Posterized Propaganda October 2014: ‘Gone Girl,’ ‘Nightcrawler,’ ‘Whiplash,’ and More

“Don’t Judge a Book by Its Cover” is a proverb whose simple existence proves the fact impressionable souls will do so without fail. This monthly column focuses on the film industry’s willingness to capitalize on this truth, releasing one-sheets to serve as not representations of what audiences are to expect, but as propaganda to fill seats. Oftentimes they fail miserably. Say goodbye to summer. Tent pole season is over and the critical darlings have begun to pop up on the Fandango queue. October is still a weird month, however, since…

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REVIEW: Don Peyote [2014]

“Her cigarette never burned out” No one can say I didn’t do my due diligence, but I simply can’t wrap my head around Dan Fogler and Michael Canzoniero‘s stoner-tinted, loose modernization of Don Quixote aptly entitled Don Peyote. People often joke about certain cult films “working better” while high and I can’t help thinking this might actually be the optimal state to truly understand Warren Allman’s (Fogler) spiritual journey. I should know as I viewed it twice in the hopes that fatigue rendered me impossibly perplexed after the first screening…

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Top Ten Films of 2010: Dark Fantasy Cinema

This list is accurate as of post-date. So many films and not enough time to see them all—141 seen is this year’s number—the potential for future change is inevitable, but as of today here are the best … I remember thinking around April that there hadn’t been a truly great film released yet. After summer came and went with little to cheer about, I feared 2010 would be a gigantic bust containing a ton of decent to good films, but only a handful of great ones. And then—like it seems…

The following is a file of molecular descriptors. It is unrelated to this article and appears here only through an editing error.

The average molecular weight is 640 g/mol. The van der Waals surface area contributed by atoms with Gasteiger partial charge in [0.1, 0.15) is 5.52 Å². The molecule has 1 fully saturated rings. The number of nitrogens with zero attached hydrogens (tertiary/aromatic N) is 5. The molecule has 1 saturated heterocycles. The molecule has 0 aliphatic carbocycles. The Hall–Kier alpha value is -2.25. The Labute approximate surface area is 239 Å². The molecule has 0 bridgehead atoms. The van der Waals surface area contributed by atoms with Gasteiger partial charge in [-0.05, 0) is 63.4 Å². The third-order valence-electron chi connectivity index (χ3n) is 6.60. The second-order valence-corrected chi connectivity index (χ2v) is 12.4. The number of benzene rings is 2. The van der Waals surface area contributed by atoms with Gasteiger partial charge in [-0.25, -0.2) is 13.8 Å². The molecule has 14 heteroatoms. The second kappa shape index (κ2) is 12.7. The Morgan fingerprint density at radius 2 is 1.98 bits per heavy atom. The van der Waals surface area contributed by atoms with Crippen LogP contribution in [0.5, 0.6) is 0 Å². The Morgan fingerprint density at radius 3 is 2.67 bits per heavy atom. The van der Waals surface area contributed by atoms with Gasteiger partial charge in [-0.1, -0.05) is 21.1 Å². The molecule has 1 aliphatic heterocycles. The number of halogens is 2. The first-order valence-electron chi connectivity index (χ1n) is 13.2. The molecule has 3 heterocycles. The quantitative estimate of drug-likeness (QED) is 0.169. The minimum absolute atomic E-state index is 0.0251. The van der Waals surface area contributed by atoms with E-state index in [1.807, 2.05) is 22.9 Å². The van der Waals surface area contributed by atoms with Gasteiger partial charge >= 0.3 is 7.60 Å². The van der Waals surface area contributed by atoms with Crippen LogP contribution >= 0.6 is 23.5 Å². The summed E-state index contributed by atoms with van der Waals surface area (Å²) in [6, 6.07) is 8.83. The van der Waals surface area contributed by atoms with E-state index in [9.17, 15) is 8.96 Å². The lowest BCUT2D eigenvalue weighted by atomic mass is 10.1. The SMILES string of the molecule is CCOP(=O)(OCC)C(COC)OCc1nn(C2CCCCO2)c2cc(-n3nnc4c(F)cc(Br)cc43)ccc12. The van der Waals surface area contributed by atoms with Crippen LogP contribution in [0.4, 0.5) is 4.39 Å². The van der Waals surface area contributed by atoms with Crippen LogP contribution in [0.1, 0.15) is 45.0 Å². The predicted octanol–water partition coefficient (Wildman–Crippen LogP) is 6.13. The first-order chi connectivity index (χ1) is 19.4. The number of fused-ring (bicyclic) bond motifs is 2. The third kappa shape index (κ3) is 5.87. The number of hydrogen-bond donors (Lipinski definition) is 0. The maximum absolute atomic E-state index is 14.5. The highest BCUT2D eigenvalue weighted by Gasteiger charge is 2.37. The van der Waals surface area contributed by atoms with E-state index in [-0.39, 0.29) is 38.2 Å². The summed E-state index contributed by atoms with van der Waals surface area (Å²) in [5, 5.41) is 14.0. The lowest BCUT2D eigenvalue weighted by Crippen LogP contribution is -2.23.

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BNFF10 REVIEW: Contractor’s Routine [2011]

“Change is the currency of the universe” When planning out the films I was going to try and see at the 2010 Buffalo Niagara Film Festival, I noticed one on the first Saturday called Contractor’s Routine. The image on the poster was intriguing and its categorization as a psychological thriller put in firmly in my wheelhouse. I checked out the website and was met by a somewhat jumbled mess of text and images, giving me the impression that perhaps the finished film would show it’s independent budget on its sleeve.…

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REVIEW: A Scanner Darkly [2006]

“I saw death rising from the ground” What if the government turned one of its own into that which it serves to rid society of? If it enlisted anonymous employees for a mission, while necessary, that called for them to turn their recruit into an addict? The only way to infiltrate an illegal operation is to send one of its own inside. One sacrifice needs to see darkly in order for humanity to one day be able to see clearly again. A Scanner Darkly is a dark and personal descent…

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